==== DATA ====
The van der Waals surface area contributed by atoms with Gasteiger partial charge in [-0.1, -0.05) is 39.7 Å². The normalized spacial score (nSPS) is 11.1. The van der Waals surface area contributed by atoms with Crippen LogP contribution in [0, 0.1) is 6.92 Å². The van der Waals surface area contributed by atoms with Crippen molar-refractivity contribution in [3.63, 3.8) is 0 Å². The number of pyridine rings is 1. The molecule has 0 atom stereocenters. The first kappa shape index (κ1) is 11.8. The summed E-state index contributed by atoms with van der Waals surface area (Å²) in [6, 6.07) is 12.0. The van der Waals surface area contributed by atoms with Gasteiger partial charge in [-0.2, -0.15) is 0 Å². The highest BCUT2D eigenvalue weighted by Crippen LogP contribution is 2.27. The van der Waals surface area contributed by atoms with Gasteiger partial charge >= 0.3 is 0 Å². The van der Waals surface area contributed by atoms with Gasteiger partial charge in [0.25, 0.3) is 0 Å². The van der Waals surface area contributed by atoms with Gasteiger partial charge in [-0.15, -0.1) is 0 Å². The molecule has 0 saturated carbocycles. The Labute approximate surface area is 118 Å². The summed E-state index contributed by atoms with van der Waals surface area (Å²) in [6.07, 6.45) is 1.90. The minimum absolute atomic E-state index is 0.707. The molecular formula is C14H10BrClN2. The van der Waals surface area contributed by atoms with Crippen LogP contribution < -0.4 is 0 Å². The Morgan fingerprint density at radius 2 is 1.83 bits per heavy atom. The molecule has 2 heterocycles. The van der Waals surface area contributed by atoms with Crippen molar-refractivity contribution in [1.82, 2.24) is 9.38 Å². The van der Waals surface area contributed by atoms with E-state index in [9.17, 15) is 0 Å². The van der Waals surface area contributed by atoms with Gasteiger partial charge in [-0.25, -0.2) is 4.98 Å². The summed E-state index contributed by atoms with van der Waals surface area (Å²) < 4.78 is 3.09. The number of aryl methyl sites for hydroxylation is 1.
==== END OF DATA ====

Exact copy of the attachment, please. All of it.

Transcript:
The van der Waals surface area contributed by atoms with Gasteiger partial charge in [-0.1, -0.05) is 39.7 Å². The normalized spacial score (nSPS) is 11.1. The van der Waals surface area contributed by atoms with Crippen LogP contribution in [0, 0.1) is 6.92 Å². The van der Waals surface area contributed by atoms with Crippen molar-refractivity contribution in [3.63, 3.8) is 0 Å². The number of pyridine rings is 1. The molecule has 0 atom stereocenters. The first kappa shape index (κ1) is 11.8. The summed E-state index contributed by atoms with van der Waals surface area (Å²) in [6, 6.07) is 12.0. The van der Waals surface area contributed by atoms with Gasteiger partial charge in [-0.2, -0.15) is 0 Å². The highest BCUT2D eigenvalue weighted by Crippen LogP contribution is 2.27. The van der Waals surface area contributed by atoms with Gasteiger partial charge >= 0.3 is 0 Å². The van der Waals surface area contributed by atoms with Gasteiger partial charge in [0.25, 0.3) is 0 Å². The van der Waals surface area contributed by atoms with Gasteiger partial charge in [-0.15, -0.1) is 0 Å². The molecule has 0 saturated carbocycles. The Labute approximate surface area is 118 Å². The summed E-state index contributed by atoms with van der Waals surface area (Å²) in [6.07, 6.45) is 1.90. The minimum absolute atomic E-state index is 0.707. The molecular formula is C14H10BrClN2. The van der Waals surface area contributed by atoms with Crippen LogP contribution < -0.4 is 0 Å². The Morgan fingerprint density at radius 2 is 1.83 bits per heavy atom. The molecule has 2 heterocycles. The van der Waals surface area contributed by atoms with Crippen molar-refractivity contribution in [1.82, 2.24) is 9.38 Å². The van der Waals surface area contributed by atoms with E-state index in [9.17, 15) is 0 Å². The van der Waals surface area contributed by atoms with Gasteiger partial charge in [-0.25, -0.2) is 4.98 Å². The summed E-state index contributed by atoms with van der Waals surface area (Å²) < 4.78 is 3.09. The number of aryl methyl sites for hydroxylation is 1.